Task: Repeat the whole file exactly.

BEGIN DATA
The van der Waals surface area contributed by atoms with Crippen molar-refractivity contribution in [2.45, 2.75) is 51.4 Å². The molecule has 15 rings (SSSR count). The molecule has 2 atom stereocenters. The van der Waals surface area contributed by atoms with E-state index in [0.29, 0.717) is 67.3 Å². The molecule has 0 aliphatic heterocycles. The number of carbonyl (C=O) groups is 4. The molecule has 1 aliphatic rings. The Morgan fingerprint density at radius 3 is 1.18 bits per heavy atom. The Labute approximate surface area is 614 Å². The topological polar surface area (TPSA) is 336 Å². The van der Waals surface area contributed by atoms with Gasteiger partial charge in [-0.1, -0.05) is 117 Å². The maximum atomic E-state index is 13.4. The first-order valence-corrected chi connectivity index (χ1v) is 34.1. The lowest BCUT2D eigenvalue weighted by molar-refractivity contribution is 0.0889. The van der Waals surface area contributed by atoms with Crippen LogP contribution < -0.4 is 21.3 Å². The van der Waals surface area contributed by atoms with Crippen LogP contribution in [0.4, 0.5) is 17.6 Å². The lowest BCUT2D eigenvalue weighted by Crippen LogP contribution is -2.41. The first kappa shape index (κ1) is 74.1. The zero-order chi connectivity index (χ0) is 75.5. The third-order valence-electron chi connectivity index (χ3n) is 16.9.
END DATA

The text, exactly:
The van der Waals surface area contributed by atoms with Crippen molar-refractivity contribution in [2.45, 2.75) is 51.4 Å². The molecule has 15 rings (SSSR count). The molecule has 2 atom stereocenters. The van der Waals surface area contributed by atoms with E-state index in [0.29, 0.717) is 67.3 Å². The molecule has 0 aliphatic heterocycles. The number of carbonyl (C=O) groups is 4. The molecule has 1 aliphatic rings. The Morgan fingerprint density at radius 3 is 1.18 bits per heavy atom. The Labute approximate surface area is 614 Å². The topological polar surface area (TPSA) is 336 Å². The van der Waals surface area contributed by atoms with Gasteiger partial charge in [-0.1, -0.05) is 117 Å². The maximum atomic E-state index is 13.4. The first-order valence-corrected chi connectivity index (χ1v) is 34.1. The lowest BCUT2D eigenvalue weighted by molar-refractivity contribution is 0.0889. The van der Waals surface area contributed by atoms with Crippen LogP contribution < -0.4 is 21.3 Å². The van der Waals surface area contributed by atoms with Crippen LogP contribution in [0.4, 0.5) is 17.6 Å². The lowest BCUT2D eigenvalue weighted by Crippen LogP contribution is -2.41. The first kappa shape index (κ1) is 74.1. The zero-order chi connectivity index (χ0) is 75.5. The third-order valence-electron chi connectivity index (χ3n) is 16.9.